NEW YORK (Reuters) - Home prices racked up their biggest annual gain in more than seven years in May, with more increases expected through the summer months as the sector continues to mend, data analysis firm CoreLogic said on Tuesday.
Prices rose 2.6 percent from April and were up 12.2 percent compared to May last year, the biggest year-over-year increase since February 2006, CoreLogic (CLGX.N) said.
Excluding distressed sales, prices were up 11.6 percent on a yearly basis. Distressed sales include properties that have been seized by lenders and short sales, where the struggling homeowner is allowed to sell the property for less than the outstanding mortgage.
The recovery in the housing sector has gained momentum this year, with tight inventory pushing prices higher. Still, prices nationally remain cheap compared to during the housing boom, which has spurred demand from investors and homeowners.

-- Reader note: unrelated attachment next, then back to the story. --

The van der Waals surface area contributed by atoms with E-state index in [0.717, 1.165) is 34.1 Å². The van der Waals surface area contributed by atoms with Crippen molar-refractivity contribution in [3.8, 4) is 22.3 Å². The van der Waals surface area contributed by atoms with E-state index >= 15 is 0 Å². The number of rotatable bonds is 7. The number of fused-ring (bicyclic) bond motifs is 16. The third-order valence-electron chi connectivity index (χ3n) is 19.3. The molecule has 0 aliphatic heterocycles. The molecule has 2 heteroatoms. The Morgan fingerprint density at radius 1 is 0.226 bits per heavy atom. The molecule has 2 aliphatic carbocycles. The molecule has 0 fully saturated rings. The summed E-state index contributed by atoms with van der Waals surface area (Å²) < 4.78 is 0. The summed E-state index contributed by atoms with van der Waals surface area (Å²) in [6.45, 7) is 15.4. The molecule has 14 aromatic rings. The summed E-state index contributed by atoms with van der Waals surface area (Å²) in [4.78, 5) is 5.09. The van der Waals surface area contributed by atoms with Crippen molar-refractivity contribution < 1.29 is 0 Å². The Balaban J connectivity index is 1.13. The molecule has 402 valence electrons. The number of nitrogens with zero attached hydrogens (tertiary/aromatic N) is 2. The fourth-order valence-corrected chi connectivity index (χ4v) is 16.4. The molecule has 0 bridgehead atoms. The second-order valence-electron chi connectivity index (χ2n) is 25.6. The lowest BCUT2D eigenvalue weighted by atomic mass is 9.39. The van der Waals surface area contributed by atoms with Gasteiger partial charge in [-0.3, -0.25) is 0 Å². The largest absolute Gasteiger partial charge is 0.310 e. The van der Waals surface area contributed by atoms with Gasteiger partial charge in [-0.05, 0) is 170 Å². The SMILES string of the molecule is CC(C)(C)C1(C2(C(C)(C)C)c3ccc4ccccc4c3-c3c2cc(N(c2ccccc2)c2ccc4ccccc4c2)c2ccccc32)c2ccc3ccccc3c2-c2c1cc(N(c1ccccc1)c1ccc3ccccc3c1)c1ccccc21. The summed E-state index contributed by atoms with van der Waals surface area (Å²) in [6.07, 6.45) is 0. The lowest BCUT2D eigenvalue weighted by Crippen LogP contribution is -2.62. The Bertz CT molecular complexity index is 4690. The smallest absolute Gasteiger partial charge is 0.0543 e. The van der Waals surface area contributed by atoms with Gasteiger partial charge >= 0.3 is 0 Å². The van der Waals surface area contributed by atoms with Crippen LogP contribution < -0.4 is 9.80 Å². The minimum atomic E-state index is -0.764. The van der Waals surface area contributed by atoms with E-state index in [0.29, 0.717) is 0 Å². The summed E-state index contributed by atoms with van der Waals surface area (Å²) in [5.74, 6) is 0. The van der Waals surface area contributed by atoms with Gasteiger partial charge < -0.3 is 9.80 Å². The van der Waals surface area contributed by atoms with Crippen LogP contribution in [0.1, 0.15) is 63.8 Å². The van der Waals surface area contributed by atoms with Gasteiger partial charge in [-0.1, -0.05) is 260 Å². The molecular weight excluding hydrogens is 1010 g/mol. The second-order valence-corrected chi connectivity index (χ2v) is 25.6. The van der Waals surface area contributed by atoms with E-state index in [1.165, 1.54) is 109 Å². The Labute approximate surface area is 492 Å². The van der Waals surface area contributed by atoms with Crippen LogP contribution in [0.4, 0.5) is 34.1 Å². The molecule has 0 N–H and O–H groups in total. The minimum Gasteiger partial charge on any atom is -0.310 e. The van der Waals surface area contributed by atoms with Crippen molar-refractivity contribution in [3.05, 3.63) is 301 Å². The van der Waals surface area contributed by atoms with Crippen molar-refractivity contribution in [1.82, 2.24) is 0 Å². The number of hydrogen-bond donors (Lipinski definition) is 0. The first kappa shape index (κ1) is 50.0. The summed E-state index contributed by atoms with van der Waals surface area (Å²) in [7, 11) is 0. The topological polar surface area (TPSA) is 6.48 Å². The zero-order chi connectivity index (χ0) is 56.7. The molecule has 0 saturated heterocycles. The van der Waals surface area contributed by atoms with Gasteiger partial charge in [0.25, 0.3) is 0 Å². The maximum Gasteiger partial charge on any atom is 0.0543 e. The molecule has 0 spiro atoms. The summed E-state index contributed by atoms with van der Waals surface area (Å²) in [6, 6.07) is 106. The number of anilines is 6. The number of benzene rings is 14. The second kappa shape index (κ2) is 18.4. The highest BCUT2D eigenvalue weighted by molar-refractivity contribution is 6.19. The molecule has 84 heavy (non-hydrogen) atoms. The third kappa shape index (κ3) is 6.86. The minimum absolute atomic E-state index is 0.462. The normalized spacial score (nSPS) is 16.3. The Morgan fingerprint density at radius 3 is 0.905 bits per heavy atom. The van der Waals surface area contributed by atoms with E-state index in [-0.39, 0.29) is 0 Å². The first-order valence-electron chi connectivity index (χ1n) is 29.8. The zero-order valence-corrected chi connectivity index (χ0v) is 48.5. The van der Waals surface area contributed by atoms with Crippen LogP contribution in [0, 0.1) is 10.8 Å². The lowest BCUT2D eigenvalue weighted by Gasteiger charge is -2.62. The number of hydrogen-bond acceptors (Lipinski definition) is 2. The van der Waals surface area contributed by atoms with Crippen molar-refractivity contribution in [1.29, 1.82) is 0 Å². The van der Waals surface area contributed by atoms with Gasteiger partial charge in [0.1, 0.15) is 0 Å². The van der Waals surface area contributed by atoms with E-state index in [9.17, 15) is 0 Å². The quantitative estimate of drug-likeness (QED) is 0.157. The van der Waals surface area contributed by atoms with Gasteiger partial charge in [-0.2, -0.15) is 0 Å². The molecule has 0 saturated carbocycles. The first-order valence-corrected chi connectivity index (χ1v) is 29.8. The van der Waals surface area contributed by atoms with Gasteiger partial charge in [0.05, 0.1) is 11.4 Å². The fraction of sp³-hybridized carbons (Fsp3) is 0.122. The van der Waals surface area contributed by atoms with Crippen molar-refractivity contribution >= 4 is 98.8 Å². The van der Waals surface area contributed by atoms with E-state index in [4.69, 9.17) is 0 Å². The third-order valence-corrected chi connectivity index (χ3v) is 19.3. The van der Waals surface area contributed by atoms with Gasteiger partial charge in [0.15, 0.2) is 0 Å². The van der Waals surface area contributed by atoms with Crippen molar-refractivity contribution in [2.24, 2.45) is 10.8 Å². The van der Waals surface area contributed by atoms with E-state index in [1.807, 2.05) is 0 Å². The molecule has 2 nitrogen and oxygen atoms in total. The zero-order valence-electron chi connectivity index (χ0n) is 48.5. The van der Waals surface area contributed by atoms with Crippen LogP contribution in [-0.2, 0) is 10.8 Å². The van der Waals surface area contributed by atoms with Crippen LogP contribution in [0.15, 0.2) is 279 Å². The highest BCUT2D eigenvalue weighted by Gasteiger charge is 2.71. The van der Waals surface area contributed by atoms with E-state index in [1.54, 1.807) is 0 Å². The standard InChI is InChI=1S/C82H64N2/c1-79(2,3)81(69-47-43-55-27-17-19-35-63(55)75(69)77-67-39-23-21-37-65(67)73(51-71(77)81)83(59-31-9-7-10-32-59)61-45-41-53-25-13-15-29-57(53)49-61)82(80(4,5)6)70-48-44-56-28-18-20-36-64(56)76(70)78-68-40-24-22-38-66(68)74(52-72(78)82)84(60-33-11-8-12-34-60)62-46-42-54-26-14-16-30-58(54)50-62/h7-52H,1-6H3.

The acceleration in prices compared to a year ago was in line with the closely watched S&P-Case/Shiller report which showed prices rose more than 12 percent on an annual basis in April.
“Across the country, pent up demand and continued low interest rates are fueling strong demand for a limited inventory of properties,” Anand Nallathambi, CoreLogic’s chief executive officer, said in a statement.
“We expect that trend to continue to drive up prices throughout the balance of the summer months.”
The report forecast prices will rise by another 2.9 percent in June for a yearly gain of 13.2 percent.
Nevada saw the biggest price increases, followed by California, Arizona, Hawaii and Oregon.
Reporting by Leah Schnurr; Editing by Chizu Nomiyama